Introgression of Lilium rubellum Baker chromosomes into L. longiflorum Thunb.: a genome painting study of the F1 hybrid, BC1 and BC2 progenies

K.B. Lim, J.D. Chung, B.C.E. van Kronenburg, M.S. Ramanna, J.H. de Jong, J.M. van Tuyl

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73 Citations (Scopus)


Interspecific hybrids between Lilium longiflorum (L, 2n = 2x = 24) and Lilium rubellum (R, 2n = 2x = 24) were produced with the aim of transferring desirable horticultural traits from L. rubellum to L. longiflorum. All F1 hybrids (LR, 2n = 2x = 24) and BC1 individuals (LLR, 2n = 3x = 36) were phenotypically uniform for plant height, flowering time, leaf shape and flower colour. The BC1 plants were, in spite of their triploid nature, fertile and could be used as a female parent in backcrossmgs with autotetraploid L. longiflorum (LLLL, Zn = 4x = 48). Twelve BC2 individuals were obtained and three of them were selected for further chromosome analysis. As L. longiflorum and L. rubellum chromosomes were indistinguishable in the hybrids, genomic in-situ hybridization (GISH) was applied to establish the parentage of the chromosomes of the F1 hybrids and the BC1 and BC2 progenies. GISH confirmed the LLRR constitution of the doubled amphimonoploid (allodiploid), and the LLR constitution of all BC1 plants. The three selected BC2 plants were, as expected, aneuploid, containing three complete sets of L. longiflorum chromosomes and six, seven or eight L. rubellum chromosomes, respectively. However, L/R translocation or recombinant chromosomes could not be demonstrated in the mitotic metaphase complements of the F1, BC1 and BC2 plants. In spite of the high frequencies of homoeologous recombination in the F1 hybrids (LR) pollen was found to be sterile in all cases. At metaphase I of the pollen mother cells of the BC1 plants, genome painting did not reveal any cases of homoeologous pairing and recombination between L and R chromosomes. This lack of exchange between homoeologous chromosome segments indicates complete preferential pairing of the L and R chromosomes in the F1 (amphidiploid) and BC1 plants. It seems that the preferential pairing in the F1 and BC1 hybrids hinder the introgression of the chromosome segments or species-specific genes into the recipient for breeding purposes.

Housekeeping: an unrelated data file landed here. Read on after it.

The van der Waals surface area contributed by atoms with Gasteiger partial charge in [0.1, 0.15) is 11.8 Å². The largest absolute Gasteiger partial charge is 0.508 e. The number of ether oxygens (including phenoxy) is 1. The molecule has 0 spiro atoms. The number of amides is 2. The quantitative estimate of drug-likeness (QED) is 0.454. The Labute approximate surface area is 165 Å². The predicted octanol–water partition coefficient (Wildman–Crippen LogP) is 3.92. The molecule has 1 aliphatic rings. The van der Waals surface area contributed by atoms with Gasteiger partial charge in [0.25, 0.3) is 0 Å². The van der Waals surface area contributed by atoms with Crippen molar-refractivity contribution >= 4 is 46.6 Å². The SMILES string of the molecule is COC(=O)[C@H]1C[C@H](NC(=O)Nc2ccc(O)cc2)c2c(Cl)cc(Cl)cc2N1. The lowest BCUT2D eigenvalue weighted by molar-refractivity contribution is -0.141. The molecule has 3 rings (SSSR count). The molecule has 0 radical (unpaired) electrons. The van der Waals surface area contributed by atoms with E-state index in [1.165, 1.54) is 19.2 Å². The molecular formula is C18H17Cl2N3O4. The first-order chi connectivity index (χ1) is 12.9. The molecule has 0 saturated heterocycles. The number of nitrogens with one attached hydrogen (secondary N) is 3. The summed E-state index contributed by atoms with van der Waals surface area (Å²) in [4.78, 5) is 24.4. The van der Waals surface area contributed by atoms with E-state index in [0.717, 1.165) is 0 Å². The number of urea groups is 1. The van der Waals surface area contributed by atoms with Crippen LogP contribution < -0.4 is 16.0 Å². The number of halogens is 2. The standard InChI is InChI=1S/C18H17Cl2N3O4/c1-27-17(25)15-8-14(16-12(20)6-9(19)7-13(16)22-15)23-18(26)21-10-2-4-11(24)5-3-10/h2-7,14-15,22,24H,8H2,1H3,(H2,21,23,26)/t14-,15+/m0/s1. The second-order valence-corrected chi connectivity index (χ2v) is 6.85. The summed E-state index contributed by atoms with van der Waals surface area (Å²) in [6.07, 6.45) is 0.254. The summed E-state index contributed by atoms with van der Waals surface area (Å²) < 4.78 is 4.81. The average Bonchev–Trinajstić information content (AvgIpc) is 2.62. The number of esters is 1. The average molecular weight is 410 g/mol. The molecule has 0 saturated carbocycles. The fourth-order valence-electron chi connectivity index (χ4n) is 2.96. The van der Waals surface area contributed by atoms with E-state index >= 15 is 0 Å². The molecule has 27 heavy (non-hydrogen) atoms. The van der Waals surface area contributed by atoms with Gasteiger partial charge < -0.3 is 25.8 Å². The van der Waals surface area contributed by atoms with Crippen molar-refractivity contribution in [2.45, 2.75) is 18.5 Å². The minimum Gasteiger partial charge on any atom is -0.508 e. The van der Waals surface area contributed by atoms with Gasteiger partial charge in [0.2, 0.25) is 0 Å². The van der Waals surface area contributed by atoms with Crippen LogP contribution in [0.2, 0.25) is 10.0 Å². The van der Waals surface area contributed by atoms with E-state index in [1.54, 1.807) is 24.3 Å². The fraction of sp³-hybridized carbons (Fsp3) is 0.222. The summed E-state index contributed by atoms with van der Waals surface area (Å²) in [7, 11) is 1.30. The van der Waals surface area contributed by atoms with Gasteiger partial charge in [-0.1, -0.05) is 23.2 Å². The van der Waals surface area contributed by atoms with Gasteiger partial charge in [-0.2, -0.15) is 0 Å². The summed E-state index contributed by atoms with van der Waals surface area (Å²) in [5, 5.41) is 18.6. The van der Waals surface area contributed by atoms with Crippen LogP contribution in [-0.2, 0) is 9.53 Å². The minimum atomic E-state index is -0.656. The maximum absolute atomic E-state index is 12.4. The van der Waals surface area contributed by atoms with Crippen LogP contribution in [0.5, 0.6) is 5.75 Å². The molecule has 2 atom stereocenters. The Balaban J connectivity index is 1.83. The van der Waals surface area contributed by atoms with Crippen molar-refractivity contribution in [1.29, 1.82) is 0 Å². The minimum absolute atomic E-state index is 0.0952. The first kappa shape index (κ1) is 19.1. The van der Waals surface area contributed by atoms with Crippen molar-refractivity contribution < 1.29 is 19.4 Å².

Original languageEnglish
Pages (from-to)119-125
JournalChromosome Research
Issue number2
Publication statusPublished - 2000

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